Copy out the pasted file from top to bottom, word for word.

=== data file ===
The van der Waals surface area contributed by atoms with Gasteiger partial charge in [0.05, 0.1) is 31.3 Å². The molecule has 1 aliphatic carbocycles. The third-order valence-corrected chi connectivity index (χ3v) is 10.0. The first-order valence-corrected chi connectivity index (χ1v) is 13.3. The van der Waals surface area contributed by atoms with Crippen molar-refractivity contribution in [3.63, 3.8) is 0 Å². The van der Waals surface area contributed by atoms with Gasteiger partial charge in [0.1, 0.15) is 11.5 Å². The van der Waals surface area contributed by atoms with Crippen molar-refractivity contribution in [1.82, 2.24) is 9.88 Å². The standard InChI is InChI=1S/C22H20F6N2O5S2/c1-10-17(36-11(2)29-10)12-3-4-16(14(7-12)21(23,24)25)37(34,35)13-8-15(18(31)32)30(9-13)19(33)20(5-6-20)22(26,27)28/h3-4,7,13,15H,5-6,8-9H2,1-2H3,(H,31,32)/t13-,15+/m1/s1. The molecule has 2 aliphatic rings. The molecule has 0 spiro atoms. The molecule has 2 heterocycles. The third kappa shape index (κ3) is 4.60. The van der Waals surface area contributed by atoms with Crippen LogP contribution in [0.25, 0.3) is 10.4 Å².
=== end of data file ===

The van der Waals surface area contributed by atoms with Gasteiger partial charge in [0.05, 0.1) is 31.3 Å². The molecule has 1 aliphatic carbocycles. The third-order valence-corrected chi connectivity index (χ3v) is 10.0. The first-order valence-corrected chi connectivity index (χ1v) is 13.3. The van der Waals surface area contributed by atoms with Crippen molar-refractivity contribution in [3.63, 3.8) is 0 Å². The van der Waals surface area contributed by atoms with Gasteiger partial charge in [0.1, 0.15) is 11.5 Å². The van der Waals surface area contributed by atoms with Crippen molar-refractivity contribution in [1.82, 2.24) is 9.88 Å². The standard InChI is InChI=1S/C22H20F6N2O5S2/c1-10-17(36-11(2)29-10)12-3-4-16(14(7-12)21(23,24)25)37(34,35)13-8-15(18(31)32)30(9-13)19(33)20(5-6-20)22(26,27)28/h3-4,7,13,15H,5-6,8-9H2,1-2H3,(H,31,32)/t13-,15+/m1/s1. The molecule has 2 aliphatic rings. The molecule has 0 spiro atoms. The molecule has 2 heterocycles. The third kappa shape index (κ3) is 4.60. The van der Waals surface area contributed by atoms with Crippen LogP contribution in [0.25, 0.3) is 10.4 Å².